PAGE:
Pharmacogenetic Testing

Targeting genes involved with drug metabolism and transport pathways

PGx testing (pharmacogenetic analysis) is performed to provide information for clinicians prescribing medication for patients. The University of Arizona Genetics Core for Clinical Services pharmacogenetics panel targets 61 variable sites within 18 different genes involved with drug metabolism and transport pathways. DNA is isolated from a patient cheek swab and genomic regions containing the various polymorphic sites are amplified and subsequently tested using the Agena MassArray™ platform. The allelic status of each site is then recorded and results are converted into a patient haplotype profile. These haplotype profiles can be used to assess the metabolic status of known drug classes and specific medications for each individual patient

  • The DNA is isolated from patient check swab samples.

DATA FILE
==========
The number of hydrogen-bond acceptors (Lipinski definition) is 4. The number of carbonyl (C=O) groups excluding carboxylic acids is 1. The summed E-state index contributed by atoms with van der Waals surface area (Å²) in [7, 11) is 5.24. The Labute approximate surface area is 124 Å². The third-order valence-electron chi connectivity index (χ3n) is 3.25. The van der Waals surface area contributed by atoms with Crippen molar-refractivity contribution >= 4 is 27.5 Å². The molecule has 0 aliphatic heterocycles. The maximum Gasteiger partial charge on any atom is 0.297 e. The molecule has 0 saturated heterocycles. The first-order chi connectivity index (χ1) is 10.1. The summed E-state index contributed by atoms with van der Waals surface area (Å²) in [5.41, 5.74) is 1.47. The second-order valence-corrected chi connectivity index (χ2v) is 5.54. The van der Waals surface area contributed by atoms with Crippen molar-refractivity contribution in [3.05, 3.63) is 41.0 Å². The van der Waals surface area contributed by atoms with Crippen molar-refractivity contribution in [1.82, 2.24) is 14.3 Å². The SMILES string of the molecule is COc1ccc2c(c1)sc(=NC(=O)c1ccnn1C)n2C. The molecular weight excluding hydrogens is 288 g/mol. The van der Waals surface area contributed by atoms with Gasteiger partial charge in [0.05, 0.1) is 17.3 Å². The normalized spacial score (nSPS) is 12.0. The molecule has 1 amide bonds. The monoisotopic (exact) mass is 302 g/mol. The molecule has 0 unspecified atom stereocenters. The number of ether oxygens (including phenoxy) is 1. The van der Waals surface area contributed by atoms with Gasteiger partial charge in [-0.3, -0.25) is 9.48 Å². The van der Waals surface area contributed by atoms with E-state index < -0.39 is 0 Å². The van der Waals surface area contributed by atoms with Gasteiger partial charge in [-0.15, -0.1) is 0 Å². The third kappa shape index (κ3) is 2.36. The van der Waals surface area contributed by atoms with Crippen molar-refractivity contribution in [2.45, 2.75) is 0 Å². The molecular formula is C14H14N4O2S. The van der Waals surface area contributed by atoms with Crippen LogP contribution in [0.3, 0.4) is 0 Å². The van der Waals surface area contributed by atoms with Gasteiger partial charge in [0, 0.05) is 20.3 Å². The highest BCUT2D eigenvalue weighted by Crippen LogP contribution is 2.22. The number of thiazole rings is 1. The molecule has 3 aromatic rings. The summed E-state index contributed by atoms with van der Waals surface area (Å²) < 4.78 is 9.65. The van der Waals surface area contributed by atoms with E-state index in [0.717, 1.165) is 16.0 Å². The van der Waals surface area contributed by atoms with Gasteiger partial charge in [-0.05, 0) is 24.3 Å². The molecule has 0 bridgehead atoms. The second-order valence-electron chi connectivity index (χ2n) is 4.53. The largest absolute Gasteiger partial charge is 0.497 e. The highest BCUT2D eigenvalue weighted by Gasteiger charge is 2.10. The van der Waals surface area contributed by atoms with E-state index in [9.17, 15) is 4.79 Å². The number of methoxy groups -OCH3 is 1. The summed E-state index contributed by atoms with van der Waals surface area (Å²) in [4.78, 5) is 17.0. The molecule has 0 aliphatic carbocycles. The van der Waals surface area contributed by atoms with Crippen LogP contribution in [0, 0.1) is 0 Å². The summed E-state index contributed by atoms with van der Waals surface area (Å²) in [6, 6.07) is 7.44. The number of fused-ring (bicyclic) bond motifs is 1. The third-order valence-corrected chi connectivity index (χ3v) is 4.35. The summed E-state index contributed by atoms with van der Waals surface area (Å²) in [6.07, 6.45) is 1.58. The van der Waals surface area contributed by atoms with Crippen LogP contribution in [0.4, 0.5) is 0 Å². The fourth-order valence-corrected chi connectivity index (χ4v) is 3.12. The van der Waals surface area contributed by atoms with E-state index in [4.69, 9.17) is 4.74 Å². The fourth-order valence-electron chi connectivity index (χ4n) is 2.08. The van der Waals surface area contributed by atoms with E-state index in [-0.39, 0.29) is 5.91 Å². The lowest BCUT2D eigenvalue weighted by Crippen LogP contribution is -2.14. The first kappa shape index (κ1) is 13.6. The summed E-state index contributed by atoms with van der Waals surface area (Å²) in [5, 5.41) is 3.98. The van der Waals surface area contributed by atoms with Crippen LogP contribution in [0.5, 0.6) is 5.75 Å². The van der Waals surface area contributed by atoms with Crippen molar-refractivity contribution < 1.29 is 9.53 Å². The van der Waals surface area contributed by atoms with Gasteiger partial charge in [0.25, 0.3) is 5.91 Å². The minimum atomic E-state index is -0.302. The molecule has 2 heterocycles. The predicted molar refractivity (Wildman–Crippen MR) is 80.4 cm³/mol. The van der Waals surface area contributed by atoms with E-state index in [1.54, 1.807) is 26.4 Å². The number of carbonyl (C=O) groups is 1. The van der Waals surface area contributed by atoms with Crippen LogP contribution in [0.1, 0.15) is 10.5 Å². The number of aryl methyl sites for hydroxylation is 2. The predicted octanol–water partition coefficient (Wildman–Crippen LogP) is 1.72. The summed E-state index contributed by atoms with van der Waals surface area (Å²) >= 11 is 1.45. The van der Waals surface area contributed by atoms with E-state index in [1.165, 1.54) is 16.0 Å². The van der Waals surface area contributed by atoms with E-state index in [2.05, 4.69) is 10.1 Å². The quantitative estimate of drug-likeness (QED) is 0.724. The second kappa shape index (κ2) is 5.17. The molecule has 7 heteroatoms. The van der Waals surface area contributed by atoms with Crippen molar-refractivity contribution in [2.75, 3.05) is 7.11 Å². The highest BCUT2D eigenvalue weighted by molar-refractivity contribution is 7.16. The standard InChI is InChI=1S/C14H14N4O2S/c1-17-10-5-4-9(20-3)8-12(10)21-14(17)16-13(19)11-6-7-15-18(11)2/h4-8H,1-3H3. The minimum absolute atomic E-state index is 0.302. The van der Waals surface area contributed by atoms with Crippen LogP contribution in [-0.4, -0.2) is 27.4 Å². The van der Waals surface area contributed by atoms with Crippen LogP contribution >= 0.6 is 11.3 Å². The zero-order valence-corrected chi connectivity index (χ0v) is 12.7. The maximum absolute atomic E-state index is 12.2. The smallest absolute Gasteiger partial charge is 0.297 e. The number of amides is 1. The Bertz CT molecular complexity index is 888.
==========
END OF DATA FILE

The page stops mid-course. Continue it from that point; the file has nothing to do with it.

• DNA is both amplified and extended in separate reactions via the Agena PGx 74 kit™ for downstream analysis on the Agena MAssArray™ platform to generate patient genotypes.
  • The patient genotypes are converted to a haplotype profile for use in determining metabolic status of the patient.

Targeted Genes:

Clinical Utility

Recent research has linked a number of genes, including CYP2C19, CYP2C9, CYP2D6, and VKORC1, with an individual’s drug response.1-4 Single nucleotide polymorphisms (SNP) in these genes have been shown to influence the rate of drug metabolism.5-7 An extended panel of genes may help to guide clinical research for therapeutic treatment and response.8-9

The University of Arizona Genetics Core for Clinical Services clinically validated PGx panel provides genotype and haplotype reports for clinical providers. The UAGC-CS does not include interpretation of the results for clinical application. The information provided from this test may supplement decision making and should only be used in conjunction with routine monitoring by a physician. PGx testing is not intended for diagnosis, to detect response to therapy, or to help select the optimal therapy for patients without a physician’s input and guidance.